Making safe homes for birdlife on the Milford Track
Archived content: This media release was accurate on the date of publication.
IntroductionWith a vision to bringing back some of New Zealand's rare birds to the Milford Track Great Walk, the Department of Conservation and Air New Zealand have increased the effort to control introduced predators in the area.
Date: 01 February 2013
With a vision to bringing back some of New Zealand's rare birds to the Milford Track Great Walk, the Department of Conservation (DOC) and Air New Zealand have increased the effort to control introduced predators in the area.
The Milford Track travels from the head of Lake Te Anau through spectacular Fiordland scenery to arrive at Milford Sound, drawing both national and international visitors. Around 12,000 people walk this track each year.
While the scenery is spectacular along the Milford Track Great Walk, the birdlife is only a fragile remnant of what it once was. Introduced animals such as stoats, possums, and rats have caused many of the most vulnerable native species to decline in the area.
DOC ranger Shinji laying stoat traps in Milford Track area
DOC has been controlling stoats by trapping along the Milford Track since 1999. With the support of Air New Zealand, the density of stoat traps has been doubled over the past few months. Air New Zealand are also funding possum and rat control over an 800-hectare area, which will help protect small birds and vulnerable native plants.
"The more intensive predator control will allow vulnerable native species present like kiwi and whio to live safely in these valleys," says DOC Area Manager, Reg Kemper. "Over time, people walking the Milford Track should also have more opportunities to see birdlife while they are walking."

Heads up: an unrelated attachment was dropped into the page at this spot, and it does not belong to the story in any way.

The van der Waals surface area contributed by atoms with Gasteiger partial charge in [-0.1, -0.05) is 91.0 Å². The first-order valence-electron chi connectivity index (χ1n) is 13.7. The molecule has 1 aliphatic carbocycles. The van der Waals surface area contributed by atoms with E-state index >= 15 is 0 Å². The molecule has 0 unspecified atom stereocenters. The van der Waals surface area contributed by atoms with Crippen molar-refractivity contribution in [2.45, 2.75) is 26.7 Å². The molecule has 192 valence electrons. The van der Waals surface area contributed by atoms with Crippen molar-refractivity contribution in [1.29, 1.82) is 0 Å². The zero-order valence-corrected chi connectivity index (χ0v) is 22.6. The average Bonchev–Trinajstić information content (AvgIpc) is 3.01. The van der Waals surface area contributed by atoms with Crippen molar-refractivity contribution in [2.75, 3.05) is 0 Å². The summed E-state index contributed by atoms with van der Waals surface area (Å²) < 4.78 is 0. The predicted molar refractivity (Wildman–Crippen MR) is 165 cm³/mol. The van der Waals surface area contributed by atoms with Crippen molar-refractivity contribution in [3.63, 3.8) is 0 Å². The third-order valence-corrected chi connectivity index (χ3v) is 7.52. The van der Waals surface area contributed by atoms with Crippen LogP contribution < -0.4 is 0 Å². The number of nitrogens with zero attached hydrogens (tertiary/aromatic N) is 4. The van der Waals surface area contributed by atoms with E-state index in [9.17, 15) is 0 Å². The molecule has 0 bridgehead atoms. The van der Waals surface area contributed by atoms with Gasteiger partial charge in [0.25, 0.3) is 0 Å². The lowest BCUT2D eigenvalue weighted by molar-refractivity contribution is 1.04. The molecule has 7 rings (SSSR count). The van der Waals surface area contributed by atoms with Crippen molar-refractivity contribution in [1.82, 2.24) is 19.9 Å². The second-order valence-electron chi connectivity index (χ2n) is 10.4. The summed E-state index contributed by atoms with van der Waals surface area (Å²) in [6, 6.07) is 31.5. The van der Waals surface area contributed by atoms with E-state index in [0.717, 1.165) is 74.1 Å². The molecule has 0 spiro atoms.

The work is part of a new conservation project with Air New Zealand and DOC working together to reinvigorate birdlife and natural values along DOC's Great Walk network. "It is essential that conservation work takes place in these remote but frequently visited areas" said Mr Kemper, "as well as benefiting our native flora and fauna. It gives visitors the opportunity to experience and appreciate wild New Zealand at its best".
The intensive predator control also means some of the species lost can be returned to the valleys along the Milford Track. In February this year, up to 70/brown teal/pāteke will be transferred into wetlands in the Arthur Valley. It is hoped that this project will eventually result in species such as the takahē living along the Milford Track, as they once used to.
DOC Biodiversity Ranger
Te Anau Area Office
Phone: +64 3 249 0213